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IR Receiver

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gramo

New Member
Thanks for you're help with the transmitter, now its time for the Receiver :eek:

The application is to record the speed (time between signals) from a reflective device on a rotating disc. The Transmitter and Receiver will face the disc with some cardboard directly isolating the two.

The pot offers sensitivity control of the receiver circuit for use in other applications.

I should also point out that I'm using the same IR LED emitter, and working off its low impedance with the same light spectrum present
 

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audioguru

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A photodiode, phototransistor or light-dependent-resistor detects IR. Maybe an LED like you have detects a little but I have never tried it.

You don't show the polarity of your LED.
The inverting input of the opamp is floating so its output voltage is anything.

The minimum supply voltage of a TL072 is 7V so it probably does not work with only 5V. Its output low voltage might be +1.2V and its output high voltage might be +3.8V with such a low supply voltage.
 

gramo

New Member
audioguru said:
You don't show the polarity of your LED.
The inverting input of the opamp is floating so its output voltage is anything.

The anode/cathode are hard to make out, but they are there non the less
The two resistors before the IR LED provide a voltage divider, giving 2.5V at the anode of the LED. This is enough to turn on the LED (only just driven on due to the high input impedance of the op-amp)

This leaves around 1 to 1.5V at the cathode of the IR LED (input to the -ve of the opamp)

As IR Light saturates the IR LED, it will 'turn on' more (the voltage drop will increase over it) reducing the voltage to the input of the op-amp.

At a threshold defined by the sensitivity pot, the op-amp's output will go high when the IR LED detects IR Light.

The minimum supply voltage of a TL072 is 7V so it probably does not work with only 5V. Its output low voltage might be +1.2V and its output high voltage might be +3.8V with such a low supply voltage.

Thanks, I was using the LM324, and did a quick change to the TL072 as I posted (with the thought in mind that someone was going to pay me out for using such an old op-amp :eek:

I dont want to go outside 5V for the mean time, so I'll revert back to the LM324
 

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audioguru

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Most Helpful Member
gramo said:
The anode/cathode are hard to make out, but they are there non the less
Why not draw things that can be easily seen?? Nearly black on black? Try black on white.

The two resistors before the IR LED provide a voltage divider, giving 2.5V at the anode of the LED. This is enough to turn on the LED (only just driven on due to the high input impedance of the op-amp)
The LED won't turn on since the TL072 has FET inputs so it doesn't have an input current, and the LM324 has PNP inputs that source (not sink) current so the LED will be reverse biased.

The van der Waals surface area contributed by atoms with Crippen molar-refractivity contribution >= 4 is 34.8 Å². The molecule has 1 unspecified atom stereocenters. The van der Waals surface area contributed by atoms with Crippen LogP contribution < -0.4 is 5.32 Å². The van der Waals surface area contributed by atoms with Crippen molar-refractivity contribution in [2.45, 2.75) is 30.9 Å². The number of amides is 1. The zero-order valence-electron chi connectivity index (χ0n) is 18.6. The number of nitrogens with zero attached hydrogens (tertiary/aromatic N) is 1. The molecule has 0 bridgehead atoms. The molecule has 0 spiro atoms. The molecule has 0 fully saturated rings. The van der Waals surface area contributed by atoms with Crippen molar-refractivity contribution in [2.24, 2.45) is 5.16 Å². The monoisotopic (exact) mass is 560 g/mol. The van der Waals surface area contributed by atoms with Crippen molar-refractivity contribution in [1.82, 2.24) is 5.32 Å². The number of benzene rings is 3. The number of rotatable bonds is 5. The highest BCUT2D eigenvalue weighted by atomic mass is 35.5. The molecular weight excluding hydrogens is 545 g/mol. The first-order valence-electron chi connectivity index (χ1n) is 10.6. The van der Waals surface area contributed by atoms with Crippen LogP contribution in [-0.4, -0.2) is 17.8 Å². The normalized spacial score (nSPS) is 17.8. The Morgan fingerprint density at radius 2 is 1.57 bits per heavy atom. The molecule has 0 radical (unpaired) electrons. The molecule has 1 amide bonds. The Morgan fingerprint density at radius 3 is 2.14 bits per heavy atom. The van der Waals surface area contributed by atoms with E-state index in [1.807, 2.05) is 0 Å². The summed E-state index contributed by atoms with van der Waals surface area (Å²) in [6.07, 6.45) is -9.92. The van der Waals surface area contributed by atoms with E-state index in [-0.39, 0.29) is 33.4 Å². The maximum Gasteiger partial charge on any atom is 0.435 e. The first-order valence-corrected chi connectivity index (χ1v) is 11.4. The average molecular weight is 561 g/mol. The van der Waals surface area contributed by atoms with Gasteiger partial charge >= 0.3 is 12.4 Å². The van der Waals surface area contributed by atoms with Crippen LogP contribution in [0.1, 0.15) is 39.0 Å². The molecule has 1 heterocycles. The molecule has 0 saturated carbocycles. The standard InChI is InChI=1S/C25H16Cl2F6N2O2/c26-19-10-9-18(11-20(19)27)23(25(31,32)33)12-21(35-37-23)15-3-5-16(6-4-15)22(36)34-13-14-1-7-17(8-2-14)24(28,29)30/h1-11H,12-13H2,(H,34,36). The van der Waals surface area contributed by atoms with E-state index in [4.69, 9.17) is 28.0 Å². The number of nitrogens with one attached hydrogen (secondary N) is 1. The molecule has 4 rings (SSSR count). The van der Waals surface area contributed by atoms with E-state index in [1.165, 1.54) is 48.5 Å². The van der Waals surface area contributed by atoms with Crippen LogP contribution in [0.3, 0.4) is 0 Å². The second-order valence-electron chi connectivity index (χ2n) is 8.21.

The inverting input of the opamp floats. If it is an LM324 then it will float up to near the positive supply and cause the output to go to ground.

As IR Light saturates the IR LED, it will 'turn on' more (the voltage drop will increase over it) reducing the voltage to the input of the op-amp.
The LEDs that I have tried perform like a solar cell and produce a small voltage. I don't know if your LED is sensitive enough to be used as an IR light detector.

I was using the LM324, and did a quick change to the TL072 as I posted (with the thought in mind that someone was going to pay me out for using such an old op-amp
Antiques are fun to see how old and how bad they are.
 

gramo

New Member
Wow, I'll scratch that idea...

Perhaps a logic IR detector like PNA4611M00XD-ND from digikey.com would do the trick?

It will detect 36.7KHz(Easly Generated by the PIC) 940nm IR, and will provide logic signals providing it can detect the modulated IR from the TX.

Leads to another question, will the TX circuit handle those speeds? I'm thinking that the PWM signal will not allow the transistor to turn on and off fast enough to allow peak power from the TX IR LED
 
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audioguru

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Most Helpful Member
You didn't attach the datasheet for the Japanese IR receiver and Panasonic's website has never heard of it. Digikey had only its price.

European IR receivers reduce their gain when the IR modulation is continuous so that they have less interference from 40kHz compact fluorescent light bulbs.

You switch topics so much that I can't find your IR transmitter.
 

gramo

New Member
audioguru said:
You didn't attach the datasheet for the Japanese IR receiver and Panasonic's website has never heard of it. Digikey had only its price.

European IR receivers reduce their gain when the IR modulation is continuous so that they have less interference from 40kHz compact fluorescent light bulbs.

You switch topics so much that I can't find your IR transmitter.

Sorry, thought it should go in a separate topic, here the other one - IR Transmitter

I went with the 'lower frequency' just because I thought it would be easier to produce, but a 40Khz should be too hard with a PIC anyhow. With that in mind, this IR should do the job; PNA4602M-ND from digikey.com

940nm, 40Khz IR detector with a logic output (and a datasheet :eek: )
 

j.p.bill

New Member
Mouser carries a small line of light-to-voltage converters by TAOS. They are in TO-92 packages with three leads - V=, com, and signal. Response is pretty broad - 350 - 1050 nm. Rise times as low as 3 microseconds. All for $1.26 to $2.88. Figure out a filter and get a huge signal.
 
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